Titian's Diana and Callisto secured for the nation

By Culture24 Reporter | 01 March 2012
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An image of a renaissance oil painting of nudes
Diana and Callisto is one of two Titians worth a combined £95 million
In an upstairs room in Liverpool’s grand Walker Art Gallery, there used to be a renaissance painting certain to stop you in your tracks, even among the renowned collection it was temporarily a part of.

Until last week, Titian’s Diana and Actaeon had been on loan there as part of a national tour. By the time it reaches Norwich’s Castle Museum and Art Gallery, however, it will be in even better company.

Diana and Callisto, the sister masterpiece made by the Venetian painter for Phillip II of Spain, has been bought by the National Galleries of Scotland and the National Gallery in London after a fundraising drive nearly matching the £50 million found for Diana and Actaeon in 2009.

“It is a triumph for us, but also for our predecessors,” said Dr Nicholas Penny, the Director of the London institution, who oversaw the release of precious reserve funding from decades of donations in order to complete the deal.

“We have been able to secure both of them for the public, in a period of economic hardship, because of the esteem and affection that both institutions have enjoyed for many decades.

“For more than 100 years these two great paintings by Titian have been regarded as pre-eminent among the masterpieces in private hands in the UK.”

The Duke of Sutherland, who had set an asking price for both pieces described by the galleries as “significantly lower than their market value”, reduced the price for Diana and Callisto from £50 million to £45 million.

The deadline for the sale was shortened to the end of March 2012, having originally been set for December, and the Duke’s Bridgewater Loan series, which includes outstanding works by the likes of Raphael, Rembrandt and Poussin, will also remain in the hands of Scottish curators as part of the pact.

“It has long been an absolute priority for the National Galleries of Scotland to retain the loan in this country and to keep these superlative masterpieces on view for the enjoyment and inspiration of our visitors,” said John Leighton, the Director-General of the National Galleries of Scotland, praising fellow backers including the Heritage Lottery Fund, the Art Fund and the Monument Trust.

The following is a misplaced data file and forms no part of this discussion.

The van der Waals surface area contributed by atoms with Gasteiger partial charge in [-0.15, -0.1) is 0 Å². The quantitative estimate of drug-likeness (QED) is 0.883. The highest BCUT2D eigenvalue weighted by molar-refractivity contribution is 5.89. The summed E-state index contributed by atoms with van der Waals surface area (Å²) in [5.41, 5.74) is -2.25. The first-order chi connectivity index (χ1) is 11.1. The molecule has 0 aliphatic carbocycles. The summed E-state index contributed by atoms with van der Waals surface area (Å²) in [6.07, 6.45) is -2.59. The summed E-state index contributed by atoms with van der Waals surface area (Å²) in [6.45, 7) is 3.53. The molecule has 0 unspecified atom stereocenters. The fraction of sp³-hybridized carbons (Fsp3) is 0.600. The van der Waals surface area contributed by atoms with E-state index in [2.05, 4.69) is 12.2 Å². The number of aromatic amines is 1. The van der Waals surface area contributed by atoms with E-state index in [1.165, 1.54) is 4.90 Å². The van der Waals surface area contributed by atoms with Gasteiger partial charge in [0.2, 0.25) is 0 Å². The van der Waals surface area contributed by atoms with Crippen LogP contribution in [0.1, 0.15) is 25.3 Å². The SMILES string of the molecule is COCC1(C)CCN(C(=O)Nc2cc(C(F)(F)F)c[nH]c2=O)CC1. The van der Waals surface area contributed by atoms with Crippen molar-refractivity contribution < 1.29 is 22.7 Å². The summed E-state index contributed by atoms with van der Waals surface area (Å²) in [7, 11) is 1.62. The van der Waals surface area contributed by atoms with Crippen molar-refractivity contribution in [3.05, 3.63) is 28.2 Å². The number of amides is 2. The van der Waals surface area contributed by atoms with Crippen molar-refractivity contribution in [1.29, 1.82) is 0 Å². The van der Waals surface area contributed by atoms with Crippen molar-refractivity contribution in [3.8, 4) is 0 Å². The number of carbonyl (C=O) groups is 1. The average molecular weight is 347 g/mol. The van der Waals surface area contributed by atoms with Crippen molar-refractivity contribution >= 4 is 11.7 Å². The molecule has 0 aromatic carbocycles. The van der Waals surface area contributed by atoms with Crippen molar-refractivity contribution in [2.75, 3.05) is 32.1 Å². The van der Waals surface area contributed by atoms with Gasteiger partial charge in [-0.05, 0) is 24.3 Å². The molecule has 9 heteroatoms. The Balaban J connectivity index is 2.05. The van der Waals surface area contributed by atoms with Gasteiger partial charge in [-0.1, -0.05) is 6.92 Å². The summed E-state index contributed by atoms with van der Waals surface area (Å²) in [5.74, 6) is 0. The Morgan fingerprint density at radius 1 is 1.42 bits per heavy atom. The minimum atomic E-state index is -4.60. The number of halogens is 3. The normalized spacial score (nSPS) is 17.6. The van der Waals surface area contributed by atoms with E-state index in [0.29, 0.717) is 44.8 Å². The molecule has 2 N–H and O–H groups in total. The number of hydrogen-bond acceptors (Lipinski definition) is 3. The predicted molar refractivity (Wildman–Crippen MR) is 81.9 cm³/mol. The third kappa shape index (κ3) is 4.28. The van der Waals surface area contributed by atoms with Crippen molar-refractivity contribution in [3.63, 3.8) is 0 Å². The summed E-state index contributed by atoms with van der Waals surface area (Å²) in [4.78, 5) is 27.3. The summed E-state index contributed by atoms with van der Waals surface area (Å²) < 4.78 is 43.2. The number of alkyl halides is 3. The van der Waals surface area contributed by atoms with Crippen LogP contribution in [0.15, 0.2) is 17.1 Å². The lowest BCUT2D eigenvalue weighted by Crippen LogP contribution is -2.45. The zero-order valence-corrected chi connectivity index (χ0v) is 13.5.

“We are delighted that the purchase of Callisto will now keep that loan intact and allows the public to continue to enjoy some of the greatest achievements of Western European art.”

Made between 1556 and 1559, Callisto – which left Titian’s studio with Actaeon, and has remained paired with it ever since – has only changed hands three times, moving from the Spanish Royal Collection to the Orléans collection, and then to the Bridgewater Collection at the end of the 18th century.

The works will be displayed together on a “60:40 rotating basis” between London and Edinburgh, in line with the English gallery providing more of the money.

The new acquisition will go on display in the capital immediately – joined by Diana and Actaeon at the culmination of its current tour – and will then be displayed in Scotland for 12 months.

Jeremy Hunt, the Secretary of State for Culture, Olympics, Media and Sport, applauded the “determination, goodwill and tremendous amount of generosity” invested in the successful campaign.

“Diana and Callisto is a breathtakingly beautiful work of art,” he added. “I am immensely grateful to everyone who has helped to keep it and its companion painting, Diana and Actaeon, in the UK in perpetuity.”

In Scotland, Cabinet Secretary for Culture and External Affairs Fiona Hyslop was equally pleased.

“It is great for Scotland, our cultural collections and our economy,” she said.

“The arrangements announced today will see both Titian paintings in Scotland for the Commonwealth Games and Year of Homecoming 2014, enticing people from both home and abroad to visit our national galleries and Scotland.”

  • Diana and Actaeon opens at Norwich Castle Museum and Art Gallery on March 3, until April 15; then National Museum Cardiff, April 19 – June 17 2012
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